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A school in West Bengal makes life brighter for the visually impaired, as renowned dancer Keya Chanda teaches children with disabilities to dance.
By Dr. Rina Mukherji
The disabled, or, as the new nomenclature goes, the specially-abled, are nearly invisible to our planners and administrators. True, there is a 3 per cent reserved quota for persons with disabilities in government jobs, but private companies are under no obligation to employ them.
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Although the Disabilities Act was passed in 1995, the office of the Commissioner for Disabilities remained vacant for several years until activists forced the government to appoint someone to it. Ten years after it was passed, a study by the National Centre for Promotion of Employment for Disabled People (NCPEDP) showed that hardly any statistics had been compiled on the employment status of persons with disabilities in India.
The bigger problem, of course, is providing the specially-abled with skills and training that can make them employable, or at least, let them earn their livelihood. Few care to send children with disabilities to schools, since being disabled is looked upon as a stigma for the family.
It is even more so for a handicapped female. A survey by the Association for Women With Disabilities (AWWD) conducted in 5 eastern states of India found that women with disabilities were prevented from stepping out of their homes, subjected to domestic violence, and had little access to education. Thus, they were doubly disadvantaged – due to their disability and their gender.
Institutions for the visually or hearing handicapped may exist in metropolitan and some big cities, but few such institutions exist in mofussil towns.
Hence, the Louis Braille Memorial School for the Sightless in Uttarpara, Hugli, West Bengal, must be accepted as one of a kind. This institution is a day-cum-residential co-educational school which encourages its students to come out of their diffidence through music and dance.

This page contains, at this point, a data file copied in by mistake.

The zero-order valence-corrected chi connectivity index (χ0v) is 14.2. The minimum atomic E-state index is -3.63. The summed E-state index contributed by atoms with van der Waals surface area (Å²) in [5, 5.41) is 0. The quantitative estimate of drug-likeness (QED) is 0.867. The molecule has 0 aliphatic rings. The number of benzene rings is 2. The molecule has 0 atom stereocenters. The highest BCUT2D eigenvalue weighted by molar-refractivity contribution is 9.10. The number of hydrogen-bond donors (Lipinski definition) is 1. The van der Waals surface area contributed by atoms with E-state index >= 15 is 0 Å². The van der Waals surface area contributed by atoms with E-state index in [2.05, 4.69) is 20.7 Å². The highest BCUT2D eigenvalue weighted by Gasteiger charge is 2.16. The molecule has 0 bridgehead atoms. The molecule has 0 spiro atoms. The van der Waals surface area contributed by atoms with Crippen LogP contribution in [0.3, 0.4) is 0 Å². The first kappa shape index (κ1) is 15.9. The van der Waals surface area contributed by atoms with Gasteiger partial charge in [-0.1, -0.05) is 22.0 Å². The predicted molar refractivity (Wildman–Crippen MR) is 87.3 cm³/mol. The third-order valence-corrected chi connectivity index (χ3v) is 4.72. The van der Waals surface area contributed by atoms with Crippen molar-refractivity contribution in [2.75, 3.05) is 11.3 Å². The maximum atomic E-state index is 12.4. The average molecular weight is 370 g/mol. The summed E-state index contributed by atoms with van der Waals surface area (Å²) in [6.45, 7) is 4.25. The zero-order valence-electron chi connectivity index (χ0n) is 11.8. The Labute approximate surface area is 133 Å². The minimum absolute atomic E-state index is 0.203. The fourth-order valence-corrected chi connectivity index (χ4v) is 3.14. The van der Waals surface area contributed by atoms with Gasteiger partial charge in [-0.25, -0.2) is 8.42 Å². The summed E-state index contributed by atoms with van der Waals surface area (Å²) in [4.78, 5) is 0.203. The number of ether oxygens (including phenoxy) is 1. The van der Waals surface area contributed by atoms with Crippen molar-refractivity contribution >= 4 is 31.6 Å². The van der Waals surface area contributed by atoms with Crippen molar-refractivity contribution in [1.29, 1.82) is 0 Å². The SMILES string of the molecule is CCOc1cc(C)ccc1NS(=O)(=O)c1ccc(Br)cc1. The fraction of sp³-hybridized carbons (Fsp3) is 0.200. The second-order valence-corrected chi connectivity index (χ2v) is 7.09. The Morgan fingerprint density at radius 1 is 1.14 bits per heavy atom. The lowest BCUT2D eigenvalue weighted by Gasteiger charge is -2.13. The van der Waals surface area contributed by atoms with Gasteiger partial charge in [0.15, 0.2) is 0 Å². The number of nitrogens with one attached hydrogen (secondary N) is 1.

…women with disabilities were prevented from stepping out of their homes, subjected to domestic violence, and had little access to education. Thus, they were doubly disadvantaged – due to their disability and their gender.
The institution also trains its students in computers, and has them take part in elocution and debates. Two decades ago, when the institution was started in 1985, music and dance were also introduced for the adolescents here. In fact, this was a special “first” for an institution for the visually handicapped. “The then Principal, Pankaj Kumar Das, was a great visionary, and I was enthused by the idea when he approached me,” says the celebrated classical dancer and singer, Keya Chanda, who is currently part of the expert jury that selects national scholars in the performing arts.
Already a two-time national scholar and junior fellow, and an artiste with Doordarshan, she was then emerging as one of the leading exponents of Kathak on the cultural firmament.
However, the school did not have a hall which could be utilized for dancing. So she initially started by teaching the students at her school – Makhla Shinjini. The girls would come in batches, accompanied by a supervisor and spend some time learning the basic hand and feet movements.